It would be desirable to enable solar power generation systems to provide frequency stabilization capability in order to increase the stability and reliability of the power grid to which the system is coupled.

BRIEF DESCRIPTION

Briefly, in accordance with one embodiment of the present invention, a solar power generation system comprises: a DC to AC converter coupled to a photovoltaic (PV) module and for supplying power to a power network; and a control system comprising a power point tracker to extract either maximum power available from the PV module or less than maximum power available from the PV module, a frequency monitor to obtain a network frequency from the power network, an internal reference frame element to provide an internal reference frequency of the solar power generation system, a frequency comparator to compare the network frequency and the internal reference frequency, and a command signal generator to use the frequency comparison to determine whether a transient increase or decrease in commanded output power is warranted and to provide a command signal.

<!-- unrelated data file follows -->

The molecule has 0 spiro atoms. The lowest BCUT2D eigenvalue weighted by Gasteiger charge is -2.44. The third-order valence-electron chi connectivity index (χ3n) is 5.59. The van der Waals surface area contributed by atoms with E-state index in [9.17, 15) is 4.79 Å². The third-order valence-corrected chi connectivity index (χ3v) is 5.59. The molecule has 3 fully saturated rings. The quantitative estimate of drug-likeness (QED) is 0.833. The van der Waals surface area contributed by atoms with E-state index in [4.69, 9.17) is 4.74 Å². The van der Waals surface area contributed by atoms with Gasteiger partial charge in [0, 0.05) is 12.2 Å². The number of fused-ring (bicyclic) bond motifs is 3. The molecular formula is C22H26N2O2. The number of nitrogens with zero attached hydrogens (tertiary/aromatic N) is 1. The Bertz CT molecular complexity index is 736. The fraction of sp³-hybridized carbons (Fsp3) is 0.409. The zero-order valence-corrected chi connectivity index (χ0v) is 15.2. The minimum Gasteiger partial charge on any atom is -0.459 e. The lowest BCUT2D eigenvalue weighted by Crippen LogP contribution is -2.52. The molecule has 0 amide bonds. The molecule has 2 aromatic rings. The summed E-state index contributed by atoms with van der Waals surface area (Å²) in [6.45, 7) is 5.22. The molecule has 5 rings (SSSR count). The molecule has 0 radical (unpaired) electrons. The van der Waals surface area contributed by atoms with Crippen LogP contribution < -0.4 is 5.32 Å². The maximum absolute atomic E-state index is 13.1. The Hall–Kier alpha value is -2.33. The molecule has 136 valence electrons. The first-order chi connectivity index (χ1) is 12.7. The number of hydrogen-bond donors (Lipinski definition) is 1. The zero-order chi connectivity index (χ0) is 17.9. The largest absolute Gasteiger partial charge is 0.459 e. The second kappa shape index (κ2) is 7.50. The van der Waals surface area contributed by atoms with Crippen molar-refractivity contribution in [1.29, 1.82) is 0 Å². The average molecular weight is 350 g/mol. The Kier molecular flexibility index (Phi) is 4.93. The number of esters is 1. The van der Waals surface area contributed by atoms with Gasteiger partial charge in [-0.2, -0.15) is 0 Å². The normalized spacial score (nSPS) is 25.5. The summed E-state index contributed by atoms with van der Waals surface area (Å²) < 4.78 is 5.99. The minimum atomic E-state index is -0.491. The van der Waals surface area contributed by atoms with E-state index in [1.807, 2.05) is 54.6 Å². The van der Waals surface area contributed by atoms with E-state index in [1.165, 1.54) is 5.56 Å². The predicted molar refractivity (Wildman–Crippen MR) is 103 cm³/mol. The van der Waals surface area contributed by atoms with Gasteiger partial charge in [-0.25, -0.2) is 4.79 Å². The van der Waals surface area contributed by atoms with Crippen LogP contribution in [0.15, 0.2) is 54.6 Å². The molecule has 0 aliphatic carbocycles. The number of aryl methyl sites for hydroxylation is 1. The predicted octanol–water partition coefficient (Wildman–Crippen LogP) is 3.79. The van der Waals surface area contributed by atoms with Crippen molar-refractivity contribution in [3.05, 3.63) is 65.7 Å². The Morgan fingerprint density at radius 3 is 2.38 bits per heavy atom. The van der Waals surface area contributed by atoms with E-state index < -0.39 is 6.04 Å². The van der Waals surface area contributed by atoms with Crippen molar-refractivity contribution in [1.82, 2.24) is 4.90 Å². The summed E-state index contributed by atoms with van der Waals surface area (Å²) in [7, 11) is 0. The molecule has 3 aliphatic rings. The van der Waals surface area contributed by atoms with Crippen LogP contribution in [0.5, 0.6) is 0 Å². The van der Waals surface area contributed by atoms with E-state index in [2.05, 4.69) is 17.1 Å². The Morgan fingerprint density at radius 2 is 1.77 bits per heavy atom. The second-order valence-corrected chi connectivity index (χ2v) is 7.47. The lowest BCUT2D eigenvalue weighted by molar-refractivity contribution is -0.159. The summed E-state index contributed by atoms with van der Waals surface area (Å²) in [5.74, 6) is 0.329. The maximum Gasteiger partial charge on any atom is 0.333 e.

In accordance with another embodiment of the present invention, a solar power generation system comprises: a DC to AC converter for receiving power from a PV module and supplying power to a power network, wherein the DC to AC converter is coupled to the power network along a power line; an energy storage unit coupled to the power line through an additional power converter for supplying or absorbing energy when needed to support frequency stabilization of the power network; and a control system. The control system comprises a power point tracker to extract either maximum power available from the PV module or less than maximum power available from the PV module; a frequency monitor to obtain a network frequency from the power network; an internal reference frame element to provide an internal reference frequency of the solar power generation system; a frequency comparator to compare the network frequency and the internal reference frequency; and a command signal generator (30) to provide a command signal to adjust the commanded output power, the supply or absorption of energy by the energy storage unit, or both when the network frequency differs from the internal reference frequency by a comparison limit.